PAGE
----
Although Zhengbang was fined two years ago for environmental pollution caused by two of its pig farms in China, Chaco’s Secretary of Territorial Development and Environment, Marta Soneira said she is confident that the activity can be carried out without damaging the environment. Her arguments are based on the limitations on the number of mothers per farm (2400 – 2500), and the presence of a biodigester in each complex. However, there is no mention of this element in the agreement signed by the governor with Feng Tian Food, to which EJN had access. According to Soneira, her office will be in charge of supervising and evaluating the environmental impact reports prepared by the Chinese companies.
Minister Lifton also indicated that Chaco will benefit by “adding value to its production”. According to him, part of the soybean and corn produced in the province will go to feed pig farms in Chaco, so a percentage of these grains will become pork, a product with higher commercial value. “If we don’t do it, someone somewhere else in the world will use the soybeans and corn coming out of Chaco to produce pork,” Lifton said. According to the minister, the $129 million investment to be made by the Chinese company will help the economy of the province and the country, which has been hit for years by the economic crisis and inflation.
For environmental activists, these arguments are too familiar and apply the same rhetoric that manifested shortcomings in the past. “There are a lot of resources spent to sustain the productivity of a certain sector in a very short period without a social license and with a very high degree of pollution. There’s also community degradation that is evident in the loss of other sources of employment, the tendency to monopolize land, and emigration. This is very far from what we understand as sustainability,” said Guillermo Folguera. Folguera is a researcher in the National Council of Scientific and Technical Research (Conicet), a biologist and philosopher, and is active in the protest against these kinds of farms.
The researcher added that this type of project, which makes a territory available to cover the needs of another, has to be reviewed. “Along with the change of scale, there has to be a change of logic, thinking about the environment and local welfare,” he said. Folguera refers to China’s need to supply itself with pork after the African swine fever virus wiped out its own production and for which it had to slaughter millions of pigs in 2018. This resulted in China seeking new markets to meet their demand for pork, which totals 30 kilos per capita per year. Chaco seeks to meet that need.
Chaco is a miniature illustration of Argentina’s primary export production matrix. Both the country and the province are engaged in the production of grains, meat, and other foodstuffs which are mainly exported to China, Brazil, the United States and Chile. However, it is estimated that almost half of the Argentine population lives in poverty and experiences food insecurity.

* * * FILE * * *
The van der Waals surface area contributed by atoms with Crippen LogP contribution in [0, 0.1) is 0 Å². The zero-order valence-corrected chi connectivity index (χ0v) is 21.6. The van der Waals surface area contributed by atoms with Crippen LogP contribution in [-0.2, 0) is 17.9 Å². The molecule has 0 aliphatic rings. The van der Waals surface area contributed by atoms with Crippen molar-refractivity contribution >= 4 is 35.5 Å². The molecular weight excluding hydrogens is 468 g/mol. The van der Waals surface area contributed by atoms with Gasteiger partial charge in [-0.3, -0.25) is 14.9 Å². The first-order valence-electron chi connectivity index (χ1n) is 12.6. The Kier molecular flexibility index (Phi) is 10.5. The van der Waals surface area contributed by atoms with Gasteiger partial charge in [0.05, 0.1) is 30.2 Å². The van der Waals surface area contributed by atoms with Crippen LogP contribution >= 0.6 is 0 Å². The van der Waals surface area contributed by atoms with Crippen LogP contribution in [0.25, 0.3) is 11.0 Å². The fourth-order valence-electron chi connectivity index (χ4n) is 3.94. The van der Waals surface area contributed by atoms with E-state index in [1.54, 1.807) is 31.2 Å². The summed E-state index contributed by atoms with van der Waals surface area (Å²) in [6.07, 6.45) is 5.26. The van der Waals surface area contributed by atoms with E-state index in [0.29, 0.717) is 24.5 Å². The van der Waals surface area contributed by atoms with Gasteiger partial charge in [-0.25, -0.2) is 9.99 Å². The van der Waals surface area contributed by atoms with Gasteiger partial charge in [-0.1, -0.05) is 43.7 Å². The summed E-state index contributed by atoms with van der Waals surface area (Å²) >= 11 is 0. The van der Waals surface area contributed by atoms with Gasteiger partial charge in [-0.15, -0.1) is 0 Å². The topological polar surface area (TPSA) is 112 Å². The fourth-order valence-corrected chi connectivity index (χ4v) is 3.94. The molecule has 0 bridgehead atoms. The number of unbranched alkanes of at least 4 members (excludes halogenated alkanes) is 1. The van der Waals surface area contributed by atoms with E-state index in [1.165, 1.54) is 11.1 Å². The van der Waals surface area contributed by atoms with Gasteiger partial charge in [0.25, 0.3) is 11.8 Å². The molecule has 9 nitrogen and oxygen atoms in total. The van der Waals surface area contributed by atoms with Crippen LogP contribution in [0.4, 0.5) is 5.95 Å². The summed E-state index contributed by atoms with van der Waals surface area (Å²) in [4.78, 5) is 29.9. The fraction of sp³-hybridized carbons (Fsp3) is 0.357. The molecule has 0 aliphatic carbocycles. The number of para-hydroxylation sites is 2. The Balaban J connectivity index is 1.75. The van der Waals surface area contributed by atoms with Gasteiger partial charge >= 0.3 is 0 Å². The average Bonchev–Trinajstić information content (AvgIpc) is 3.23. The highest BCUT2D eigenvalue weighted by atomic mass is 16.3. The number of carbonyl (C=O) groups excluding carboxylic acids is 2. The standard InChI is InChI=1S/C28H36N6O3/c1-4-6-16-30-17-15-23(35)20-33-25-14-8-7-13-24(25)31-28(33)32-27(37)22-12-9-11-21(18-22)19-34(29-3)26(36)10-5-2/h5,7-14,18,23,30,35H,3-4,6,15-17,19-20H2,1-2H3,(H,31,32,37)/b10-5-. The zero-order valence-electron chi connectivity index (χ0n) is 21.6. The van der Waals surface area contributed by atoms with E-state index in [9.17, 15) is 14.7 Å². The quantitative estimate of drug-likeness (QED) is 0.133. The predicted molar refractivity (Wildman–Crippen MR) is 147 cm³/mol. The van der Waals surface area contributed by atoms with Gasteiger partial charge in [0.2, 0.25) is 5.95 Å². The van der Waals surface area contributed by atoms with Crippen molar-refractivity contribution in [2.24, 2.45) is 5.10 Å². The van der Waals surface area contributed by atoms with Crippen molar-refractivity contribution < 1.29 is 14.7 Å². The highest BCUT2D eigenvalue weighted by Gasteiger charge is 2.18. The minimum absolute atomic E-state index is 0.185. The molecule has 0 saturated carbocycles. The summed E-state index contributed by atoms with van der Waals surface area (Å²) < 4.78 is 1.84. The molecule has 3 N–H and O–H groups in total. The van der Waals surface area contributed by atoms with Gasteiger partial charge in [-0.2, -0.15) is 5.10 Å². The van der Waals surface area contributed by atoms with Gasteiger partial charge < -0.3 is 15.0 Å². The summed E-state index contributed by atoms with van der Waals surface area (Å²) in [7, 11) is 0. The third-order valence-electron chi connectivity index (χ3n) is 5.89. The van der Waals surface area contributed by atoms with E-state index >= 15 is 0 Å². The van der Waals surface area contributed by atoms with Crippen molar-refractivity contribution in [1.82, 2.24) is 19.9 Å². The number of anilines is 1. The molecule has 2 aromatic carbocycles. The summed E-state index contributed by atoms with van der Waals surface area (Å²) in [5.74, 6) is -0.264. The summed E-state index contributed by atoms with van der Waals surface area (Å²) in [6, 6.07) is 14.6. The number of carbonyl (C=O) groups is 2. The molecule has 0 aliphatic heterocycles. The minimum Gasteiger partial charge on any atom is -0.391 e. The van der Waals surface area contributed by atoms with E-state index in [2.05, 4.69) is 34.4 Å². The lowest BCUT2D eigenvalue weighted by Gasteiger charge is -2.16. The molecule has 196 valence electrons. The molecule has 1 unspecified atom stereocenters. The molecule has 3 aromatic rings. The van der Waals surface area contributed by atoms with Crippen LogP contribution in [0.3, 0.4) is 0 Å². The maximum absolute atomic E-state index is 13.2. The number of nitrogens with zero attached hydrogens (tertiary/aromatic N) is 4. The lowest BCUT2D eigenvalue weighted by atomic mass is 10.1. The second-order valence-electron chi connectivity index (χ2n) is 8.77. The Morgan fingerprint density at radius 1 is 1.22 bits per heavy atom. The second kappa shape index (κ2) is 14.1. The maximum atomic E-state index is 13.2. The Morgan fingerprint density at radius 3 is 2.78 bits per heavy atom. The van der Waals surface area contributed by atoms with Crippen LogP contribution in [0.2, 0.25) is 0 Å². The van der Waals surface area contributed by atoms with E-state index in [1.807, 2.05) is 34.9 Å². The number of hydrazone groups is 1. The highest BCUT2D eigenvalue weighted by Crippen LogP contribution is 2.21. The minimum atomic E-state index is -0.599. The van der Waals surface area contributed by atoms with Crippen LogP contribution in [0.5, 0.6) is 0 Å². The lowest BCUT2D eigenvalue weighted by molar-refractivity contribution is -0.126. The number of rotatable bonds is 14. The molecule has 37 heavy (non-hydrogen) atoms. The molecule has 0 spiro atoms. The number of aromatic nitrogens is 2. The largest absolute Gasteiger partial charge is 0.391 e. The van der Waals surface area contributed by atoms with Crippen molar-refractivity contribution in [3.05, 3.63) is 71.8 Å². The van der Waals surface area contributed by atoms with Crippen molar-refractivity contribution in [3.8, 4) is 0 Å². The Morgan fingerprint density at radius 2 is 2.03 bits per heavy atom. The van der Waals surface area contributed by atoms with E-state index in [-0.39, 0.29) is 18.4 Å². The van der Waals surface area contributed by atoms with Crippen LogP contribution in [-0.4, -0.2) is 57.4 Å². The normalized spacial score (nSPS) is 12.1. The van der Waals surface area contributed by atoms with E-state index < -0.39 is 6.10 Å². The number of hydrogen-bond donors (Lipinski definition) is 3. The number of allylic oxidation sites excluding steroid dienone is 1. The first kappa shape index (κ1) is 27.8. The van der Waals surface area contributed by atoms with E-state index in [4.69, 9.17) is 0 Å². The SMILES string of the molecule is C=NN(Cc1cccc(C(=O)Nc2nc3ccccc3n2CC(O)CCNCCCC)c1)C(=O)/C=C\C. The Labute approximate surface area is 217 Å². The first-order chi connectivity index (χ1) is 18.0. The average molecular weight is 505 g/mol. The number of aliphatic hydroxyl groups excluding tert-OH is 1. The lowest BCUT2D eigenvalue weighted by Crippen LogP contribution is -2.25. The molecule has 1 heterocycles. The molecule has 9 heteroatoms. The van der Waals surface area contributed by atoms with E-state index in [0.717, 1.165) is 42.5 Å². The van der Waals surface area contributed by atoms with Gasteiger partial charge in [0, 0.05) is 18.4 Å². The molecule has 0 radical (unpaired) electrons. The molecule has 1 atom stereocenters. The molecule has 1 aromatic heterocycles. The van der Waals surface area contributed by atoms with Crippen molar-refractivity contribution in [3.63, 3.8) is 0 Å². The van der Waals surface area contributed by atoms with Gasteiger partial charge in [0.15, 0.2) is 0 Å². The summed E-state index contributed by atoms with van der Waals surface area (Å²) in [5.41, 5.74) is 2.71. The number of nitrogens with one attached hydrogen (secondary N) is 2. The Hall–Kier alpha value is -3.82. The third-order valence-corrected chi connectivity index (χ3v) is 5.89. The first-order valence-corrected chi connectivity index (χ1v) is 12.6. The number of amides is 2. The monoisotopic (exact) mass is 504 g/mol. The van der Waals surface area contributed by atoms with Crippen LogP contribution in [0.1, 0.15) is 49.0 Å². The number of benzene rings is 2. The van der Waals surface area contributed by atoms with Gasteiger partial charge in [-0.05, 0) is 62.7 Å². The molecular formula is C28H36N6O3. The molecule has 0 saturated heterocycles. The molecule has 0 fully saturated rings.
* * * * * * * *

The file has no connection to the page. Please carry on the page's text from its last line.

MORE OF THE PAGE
The social organizations grouped under the “No more false solutions” campaign believe that industrial swine production will not help the population’s food sovereignty. Nor will it help animal welfare. While in Europe there is a trend towards the elimination of cages in intensive pig production, Chaco has no such regulations in place. The Union de Trabajadores de la Tierra (UTT, or Land Workers Union), one of the most important social organizations in Argentina, proposes the production of pigs in a mixed farm format, which includes other animals and agroecological food in a low-impact system.
In addition to these criticisms, activists voiced concerns about the extreme drought that Argentina is currently experiencing, especially in Chaco and in the northern region of the country. This Chinese investment occurs during the worst drought recorded in Argentina since 1944, caused by the low water level of the Paraná River. Experts agree this is an extreme event caused by climate change and is aggravated by deforestation and the reduction of wetlands in the Paraná Basin. This situation could complicate the water supply in Chaco and other provinces. The pig farms to be installed in Chaco will require between two and three million liters of water daily, an estimate based on interviews with pig farms in the province. Meanwhile, it is estimated that around 24% of the population of Chaco, which amounts to more than 1 million inhabitants, has limited access to drinking water.
A well-known history of environmental deterioration
Pig production at scale adds to a long list of socio-environmental conflicts that mark the history of Chaco, which was established at the end of the 19th century, when the nascent Argentine State decimated the population of Indigenous communities, inaugurating an extractivist era in the province.